This article originally ran on the editorial pages of the Omaha World-Herald.
Embracing tests UNO should be praised for bucking establishment, scoring well
September 6, 2008
Watch teachers and academic administrators squirm after politicians say the words "test" and "accountability." Then watch as some brave, capable teachers and administrators step forward and say they want to prove their worth.
Watch the larger number, those who fear the truth, as well as those with elite reputations that make them fear any evidence that might challenge perceptions of the status quo. They tend to lash out first at their own, calling them traitors and teachers of tests.
Then they smack the politicians, who became enemies by representing the good people who want to hold education more accountable in an era of competing tax priorities and tightened wallets. Maybe those parents and students wanted choices.
The topic here isn't school vouchers but the use of testing information – information that holds considerable value to the citizens who pay educators' bills.
Well-designed tests arm parents and students with the tools to hold administrators, teachers and even themselves accountable. No testing method is perfect. But most have more value than many in the learning establishment would lead the public to believe.
A recent example of the value of testing occurred on the vibrant urban campus of the University of Nebraska at Omaha. UNO, which celebrates its centennial this fall, serves a mixed population of students from poverty and privilege.
Administrators, professors and instructors at UNO still take pride in a mission too few universities value: teaching. So it should surprise no one that administrators looked for a way to measure the academic progress of their students, to measure progress and critical thought.
They turned to the Collegiate Learning Assessment, or CLA. Universities, colleges and community colleges use the CLA to measure internal academic progress, often privately. UNO was so pleased with what it found – students learning – that it shared the results publicly.
As a result, some members of the higher education elite came unglued. An online column written by a respected education expert at Inside Higher Ed (on the Internet at http://www.insidehighered.com) described the hysterical reactions. Nervous elites and projectors of the status quo relayed fears of data misuse or – heaven forbid – institutional accountability.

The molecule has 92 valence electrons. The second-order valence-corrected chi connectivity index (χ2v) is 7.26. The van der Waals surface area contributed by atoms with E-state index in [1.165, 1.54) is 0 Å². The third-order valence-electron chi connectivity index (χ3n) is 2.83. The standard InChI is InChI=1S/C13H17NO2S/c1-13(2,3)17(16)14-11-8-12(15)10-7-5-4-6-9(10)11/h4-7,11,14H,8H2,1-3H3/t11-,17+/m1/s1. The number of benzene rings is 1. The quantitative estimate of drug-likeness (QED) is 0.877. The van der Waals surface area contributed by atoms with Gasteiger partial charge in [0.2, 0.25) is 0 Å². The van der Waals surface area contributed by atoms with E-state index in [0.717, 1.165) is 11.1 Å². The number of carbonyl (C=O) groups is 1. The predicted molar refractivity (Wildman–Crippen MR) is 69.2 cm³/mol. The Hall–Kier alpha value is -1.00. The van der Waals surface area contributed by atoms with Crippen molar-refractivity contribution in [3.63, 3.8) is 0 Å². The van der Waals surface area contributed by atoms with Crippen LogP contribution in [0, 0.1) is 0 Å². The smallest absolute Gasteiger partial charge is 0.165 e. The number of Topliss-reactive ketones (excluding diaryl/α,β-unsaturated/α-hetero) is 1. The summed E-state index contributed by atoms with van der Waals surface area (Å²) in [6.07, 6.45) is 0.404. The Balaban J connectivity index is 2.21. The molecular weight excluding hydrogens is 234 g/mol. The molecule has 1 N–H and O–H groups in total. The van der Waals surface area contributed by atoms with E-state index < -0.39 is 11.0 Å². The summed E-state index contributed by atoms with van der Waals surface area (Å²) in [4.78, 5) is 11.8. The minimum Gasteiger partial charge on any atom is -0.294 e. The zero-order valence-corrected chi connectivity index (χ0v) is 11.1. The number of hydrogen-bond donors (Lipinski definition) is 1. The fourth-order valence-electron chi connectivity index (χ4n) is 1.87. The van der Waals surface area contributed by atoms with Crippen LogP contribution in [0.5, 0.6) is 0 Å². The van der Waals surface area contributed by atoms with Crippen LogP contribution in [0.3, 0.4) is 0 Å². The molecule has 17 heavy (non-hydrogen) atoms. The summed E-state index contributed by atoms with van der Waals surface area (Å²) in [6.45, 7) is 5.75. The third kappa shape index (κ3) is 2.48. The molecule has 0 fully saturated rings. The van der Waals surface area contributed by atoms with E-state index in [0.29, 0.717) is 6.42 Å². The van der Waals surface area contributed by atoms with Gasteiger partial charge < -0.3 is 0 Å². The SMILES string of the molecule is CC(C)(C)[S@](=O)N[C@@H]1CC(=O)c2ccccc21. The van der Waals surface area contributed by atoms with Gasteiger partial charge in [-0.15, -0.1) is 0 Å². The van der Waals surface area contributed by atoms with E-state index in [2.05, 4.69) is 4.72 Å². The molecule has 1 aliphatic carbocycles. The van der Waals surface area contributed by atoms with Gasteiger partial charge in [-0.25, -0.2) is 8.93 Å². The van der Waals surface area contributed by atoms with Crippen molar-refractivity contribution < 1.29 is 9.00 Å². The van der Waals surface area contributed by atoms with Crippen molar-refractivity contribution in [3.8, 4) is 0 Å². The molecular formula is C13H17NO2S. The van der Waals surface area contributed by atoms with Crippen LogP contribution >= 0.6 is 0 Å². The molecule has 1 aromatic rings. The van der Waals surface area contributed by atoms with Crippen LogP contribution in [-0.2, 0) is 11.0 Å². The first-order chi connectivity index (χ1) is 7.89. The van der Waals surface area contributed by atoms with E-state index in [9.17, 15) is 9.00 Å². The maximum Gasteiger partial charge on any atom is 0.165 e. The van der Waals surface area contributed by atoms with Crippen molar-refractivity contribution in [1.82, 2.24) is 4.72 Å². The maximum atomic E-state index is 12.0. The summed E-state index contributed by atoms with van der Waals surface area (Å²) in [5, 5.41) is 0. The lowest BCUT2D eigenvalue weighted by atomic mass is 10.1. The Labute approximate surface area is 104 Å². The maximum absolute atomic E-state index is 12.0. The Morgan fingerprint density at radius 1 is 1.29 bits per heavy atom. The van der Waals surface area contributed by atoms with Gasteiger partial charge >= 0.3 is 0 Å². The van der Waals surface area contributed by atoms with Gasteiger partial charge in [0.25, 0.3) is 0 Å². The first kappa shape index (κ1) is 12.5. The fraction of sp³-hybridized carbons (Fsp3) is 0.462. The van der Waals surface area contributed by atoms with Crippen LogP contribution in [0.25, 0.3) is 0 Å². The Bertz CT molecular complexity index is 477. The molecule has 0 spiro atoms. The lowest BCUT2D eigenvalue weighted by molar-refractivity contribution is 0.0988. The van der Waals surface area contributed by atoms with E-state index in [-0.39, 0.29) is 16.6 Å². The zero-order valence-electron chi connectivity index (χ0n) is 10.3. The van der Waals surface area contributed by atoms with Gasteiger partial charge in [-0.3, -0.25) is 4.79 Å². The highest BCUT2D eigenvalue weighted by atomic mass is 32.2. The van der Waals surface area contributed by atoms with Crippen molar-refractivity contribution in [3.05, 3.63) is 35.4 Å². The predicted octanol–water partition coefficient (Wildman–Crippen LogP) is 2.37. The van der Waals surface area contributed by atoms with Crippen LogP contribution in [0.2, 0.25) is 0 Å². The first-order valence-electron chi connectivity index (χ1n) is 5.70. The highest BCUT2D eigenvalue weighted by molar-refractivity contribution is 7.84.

What they missed is the importance of promotional tools for smaller universities like UNO, those that lack the long-term reputation of a flagship campus or an elite private school. The critics missed the importance of UNO's target audience.
UNO has national reach, but its largest draw is local. Many of its students work at least part-time. It has a healthy, growing reputation with high school students, but it also remains a school for people with competing choices for their money and time. It needs a story to sell.
That's why it rightly provided its potential customers with something they can sink their teeth into: positive results that showed learning taking place.
The test results showed UNO students faring better than even many elite universities at moving students up from their academic levels when they arrived on campus.
But the histrionics of testing opponents – like one from the State University of New York at Binghamton who disdains the implications of being able to compare those test results – eerily echoes the challenges members of the Nebraska Legislature faced when trying to improve Nebraska's former system of no-account tests for kindergarten-through-12th grade education. UNO deserves praise, not scorn.
It is always easier for the defenders of the status quo when those with the power of the purse – voters, taxpayers and tuition spenders – lack easily accessible data before they make decisions. But reliable testing is better for the consumers of education services, for fostering the kind of competition that education needs to prepare 21st-century leaders.
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